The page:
So, I suppose the answer to my own question, then, the difference between having HIV and having a psychological disorder, is that we think we can fix ourselves if we have a psychological disorder. We tell ourselves, perhaps, that we don’t have to take the medicine because we’ve heard there’s a dozen other things we can do and try that will solve the problem. And sometimes that really is true, there really are other ways to solve the problem or, at the very least, to help control some of the symptoms. The question is, though, how often are we really doing those things? And the problem is, it’s only sometimes true: for some diseases and for some people, there really, genuinely is the only treatment of medicine, at least in the beginning.
Which brings me back to the question at hand. If you were diagnosed with HIV, would you take the medicine the doctor prescribed you? What about if you were diagnosed with a psychological disorder? If your answer to those two questions is different, you need to ask yourself why. If you’re still telling yourself that having a mental illness is a personal failing, a weakness that should somehow be brought under your superhuman control, you’re doing yourself and your life a great disservice.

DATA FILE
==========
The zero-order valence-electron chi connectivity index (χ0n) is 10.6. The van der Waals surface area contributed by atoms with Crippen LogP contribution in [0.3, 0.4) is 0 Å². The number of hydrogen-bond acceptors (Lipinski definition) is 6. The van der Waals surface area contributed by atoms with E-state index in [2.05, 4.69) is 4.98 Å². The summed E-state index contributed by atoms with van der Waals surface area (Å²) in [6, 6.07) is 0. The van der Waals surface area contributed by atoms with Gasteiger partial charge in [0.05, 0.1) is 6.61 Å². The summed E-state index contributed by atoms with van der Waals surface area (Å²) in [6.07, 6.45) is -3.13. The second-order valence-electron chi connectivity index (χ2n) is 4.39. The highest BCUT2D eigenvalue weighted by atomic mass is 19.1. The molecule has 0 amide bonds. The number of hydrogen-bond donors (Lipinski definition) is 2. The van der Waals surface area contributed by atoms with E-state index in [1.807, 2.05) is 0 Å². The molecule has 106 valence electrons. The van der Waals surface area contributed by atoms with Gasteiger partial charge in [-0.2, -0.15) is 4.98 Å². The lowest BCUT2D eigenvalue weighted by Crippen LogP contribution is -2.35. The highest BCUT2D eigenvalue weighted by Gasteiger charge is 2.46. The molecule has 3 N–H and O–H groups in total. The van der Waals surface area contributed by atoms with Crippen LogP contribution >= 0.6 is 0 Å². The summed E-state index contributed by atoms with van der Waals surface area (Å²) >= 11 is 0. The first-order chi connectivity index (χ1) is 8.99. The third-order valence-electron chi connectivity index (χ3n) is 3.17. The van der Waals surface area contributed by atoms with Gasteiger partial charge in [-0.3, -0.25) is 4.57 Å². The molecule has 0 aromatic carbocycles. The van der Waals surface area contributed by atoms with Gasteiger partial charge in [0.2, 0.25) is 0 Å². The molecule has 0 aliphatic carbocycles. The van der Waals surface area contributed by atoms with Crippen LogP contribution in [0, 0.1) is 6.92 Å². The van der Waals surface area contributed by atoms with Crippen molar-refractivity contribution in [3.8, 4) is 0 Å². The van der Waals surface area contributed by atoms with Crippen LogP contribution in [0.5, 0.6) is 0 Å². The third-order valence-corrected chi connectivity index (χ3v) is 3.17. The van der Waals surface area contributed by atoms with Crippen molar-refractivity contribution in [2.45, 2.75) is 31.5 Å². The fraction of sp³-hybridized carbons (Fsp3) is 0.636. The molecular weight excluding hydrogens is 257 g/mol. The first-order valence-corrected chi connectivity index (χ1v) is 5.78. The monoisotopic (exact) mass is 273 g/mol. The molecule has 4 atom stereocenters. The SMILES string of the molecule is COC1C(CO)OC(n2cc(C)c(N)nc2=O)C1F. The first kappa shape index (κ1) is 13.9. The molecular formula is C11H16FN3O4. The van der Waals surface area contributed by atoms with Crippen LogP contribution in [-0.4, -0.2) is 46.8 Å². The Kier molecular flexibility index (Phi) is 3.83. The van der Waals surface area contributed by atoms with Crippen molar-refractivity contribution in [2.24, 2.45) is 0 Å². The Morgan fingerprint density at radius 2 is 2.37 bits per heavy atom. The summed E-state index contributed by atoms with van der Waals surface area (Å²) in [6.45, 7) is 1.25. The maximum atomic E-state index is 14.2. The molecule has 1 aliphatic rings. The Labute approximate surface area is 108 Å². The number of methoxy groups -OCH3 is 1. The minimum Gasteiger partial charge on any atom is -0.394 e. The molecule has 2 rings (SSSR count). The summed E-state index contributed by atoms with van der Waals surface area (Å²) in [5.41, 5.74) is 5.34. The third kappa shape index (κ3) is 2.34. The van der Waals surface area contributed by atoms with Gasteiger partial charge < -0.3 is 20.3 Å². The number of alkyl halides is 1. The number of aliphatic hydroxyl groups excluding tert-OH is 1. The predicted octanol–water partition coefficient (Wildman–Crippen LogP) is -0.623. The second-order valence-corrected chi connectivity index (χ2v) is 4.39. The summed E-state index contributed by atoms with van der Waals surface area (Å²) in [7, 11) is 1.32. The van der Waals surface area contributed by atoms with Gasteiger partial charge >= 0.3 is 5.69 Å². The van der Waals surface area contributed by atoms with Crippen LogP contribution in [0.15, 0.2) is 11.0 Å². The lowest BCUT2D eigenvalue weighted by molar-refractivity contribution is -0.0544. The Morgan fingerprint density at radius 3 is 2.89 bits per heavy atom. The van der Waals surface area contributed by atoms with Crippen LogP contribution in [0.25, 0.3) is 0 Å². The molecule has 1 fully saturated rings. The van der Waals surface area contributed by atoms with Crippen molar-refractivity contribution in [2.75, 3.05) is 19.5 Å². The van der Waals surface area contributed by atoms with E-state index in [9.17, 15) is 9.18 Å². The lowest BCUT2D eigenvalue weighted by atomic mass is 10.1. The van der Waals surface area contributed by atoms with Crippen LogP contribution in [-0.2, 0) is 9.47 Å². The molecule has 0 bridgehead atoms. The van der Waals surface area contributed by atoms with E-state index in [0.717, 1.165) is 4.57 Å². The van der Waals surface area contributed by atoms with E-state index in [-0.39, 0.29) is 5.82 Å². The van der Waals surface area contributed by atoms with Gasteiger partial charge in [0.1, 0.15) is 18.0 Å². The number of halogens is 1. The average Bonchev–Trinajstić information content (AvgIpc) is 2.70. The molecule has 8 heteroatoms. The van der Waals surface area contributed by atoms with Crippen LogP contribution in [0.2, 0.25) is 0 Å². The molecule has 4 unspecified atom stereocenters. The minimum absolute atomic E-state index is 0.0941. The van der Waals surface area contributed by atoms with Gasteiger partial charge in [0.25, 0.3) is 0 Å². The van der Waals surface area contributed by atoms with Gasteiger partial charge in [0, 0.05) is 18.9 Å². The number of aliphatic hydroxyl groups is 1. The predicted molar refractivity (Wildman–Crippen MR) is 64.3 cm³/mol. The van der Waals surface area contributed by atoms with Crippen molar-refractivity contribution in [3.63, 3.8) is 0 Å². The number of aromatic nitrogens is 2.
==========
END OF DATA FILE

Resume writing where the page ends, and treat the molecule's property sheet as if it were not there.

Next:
There are times, in my life then and still today, where my thoughts and my voice are not the ones I can trust the most. In these times I go to those I know I can rely on to keep me safe and strong; to those who will keep me alive. Find your truth tellers and dedicate yourself to hearing them. Listen to those who speak life to you and trust them to keep you alive when you cannot trust yourself to do the work of it.
Today I am strong and mostly clear-headed. I no longer wonder which me is the real me, because I am always one and the same. The me that I used to be, that girl by the kitchen sink, took a deep breath, wiped away her tears, and took that stupid pill, because the baby waiting to play was more important than the voices from her history and the stigma in her country. It hasn’t always been easy, but I’ve never looked back.
I chose life. More importantly, I choose to live my life.